The north eastern part of Phagwara tehsil lies in the Sirowal (also called Sirwal) region. Bhogpur and Adampur Blocks of Jalandhar district also lie in Sirowal, in fact Bhogpur was known as Bhogpur Sirwal. Hoshiarpur district blocks 1 and 2 lie in Sirowal and incorporates the village of Singriwala and the surrounding area. Sirowal also includes the sub tehsil of Mahilpur.

The name Sirowal is derived from "Siraan", a Punjabi word for channels of water bursting out from the ground due to high water table and pressure, which was very true of Sirowal in the past before excessive use of tubewells brought the water table down.

Sirowal possesses the characteristics of the Bet area. The numerous hill streams coming down from Hoshiarpur district keep the soil moist all the year round. Some of these streams are silt laden and at first deposit fertile soil though their later deposits are more and more sandy. Due to the existence of these drainage channels patches and stratas of hard clay are also to be found.[25] Accordingly, the areas through which the seasonal streams flow is classed as Sirowal. Such streams are called choes in Punjabi and include the Nasrala choe which merges with the white (chitti) Bein.

Kandi[edit]

The area lying below the mountains is called Kandi and runs across eastern portions of Hoshiarpur and Balachaur tehsil of Nawanshahr District.

General[edit]

The boundaries between Dona, Manjki and Dhak are not well defined and this article gives an outline of the areas which fall within the sub divisions of Doaba. For instance, the division between Manjki and Dhak is the Grand Trunk Road. Even though the Manj held land to the east of this road (around Bara Pind), people generally refer to this area as Dhak for ease of reference.

According to local people, each area developed a sub culture. This influenced people to arrange marriages within the local sub division. These considerations however are now not taken into account.

Scheduled castes form more than 35% of the population in Doaba. This area is also called the NRI (Non Resident Indians) Hub of the Punjab as many people from this region reside outside India.[26]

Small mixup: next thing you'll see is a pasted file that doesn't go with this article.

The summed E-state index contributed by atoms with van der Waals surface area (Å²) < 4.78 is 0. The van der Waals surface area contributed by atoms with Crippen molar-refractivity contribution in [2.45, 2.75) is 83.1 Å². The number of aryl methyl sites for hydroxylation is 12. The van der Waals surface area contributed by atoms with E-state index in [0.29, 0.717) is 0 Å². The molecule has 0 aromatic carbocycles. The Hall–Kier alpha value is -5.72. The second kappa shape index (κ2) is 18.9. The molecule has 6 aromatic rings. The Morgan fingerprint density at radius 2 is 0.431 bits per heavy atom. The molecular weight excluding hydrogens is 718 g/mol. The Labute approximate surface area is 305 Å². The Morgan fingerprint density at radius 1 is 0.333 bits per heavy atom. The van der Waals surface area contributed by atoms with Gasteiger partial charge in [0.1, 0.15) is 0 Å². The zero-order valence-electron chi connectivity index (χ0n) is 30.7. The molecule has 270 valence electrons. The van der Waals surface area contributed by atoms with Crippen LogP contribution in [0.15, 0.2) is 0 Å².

Places[edit]

Sultanpur Lodhi[edit]

Main article: Sultanpur Lodhi

Sultanpur Lodhi is the town where Guru Nanak Dev Ji spent time when living with his sister (Bebe Nanaki Ji) and her family. The Ber Sahib Gurdwara marks the spot where Guru Nanak Dev Ji attained enlightenment.

Phagwara[edit]

Main article: Phagwara

Phagwara was built by Shah Jahan as a market town. Over time, some people of Phagwara started farming and Phagwara took on a rural character. Phagwara Sharki covers the original rural Phagwara, which now is only covered by the area surrounding Sukhchainiana Gurdwara (Sukhchain Nagar) where some people continue to farm the land. Phagwara is an industrial city and is popular for garment shopping. It is also home to the Lovely Professional University.

Jalandhar City[edit]

Main article: Jallandhar

Jalandhar, previously known as Jullundur, is a city in Jalandhar District in the state of Punjab, India. It has an urban population of almost a million, and another million live in the rural areas outside the city.

Jalandhar City is made up of Jalandhar Town and its 12 Basties and 12 Kots (also known as Mohallas. Jallandhar also had 12 gates. With the passage of time, the identity and location of the basties, kots and gates is difficult to ascertain.

According to the local people, however, the known Basties are:

  • Basti Danishmandan, originally Ibrahimpur, founded by Ansari Sheikhs from Kani Kuram in A.D.1606.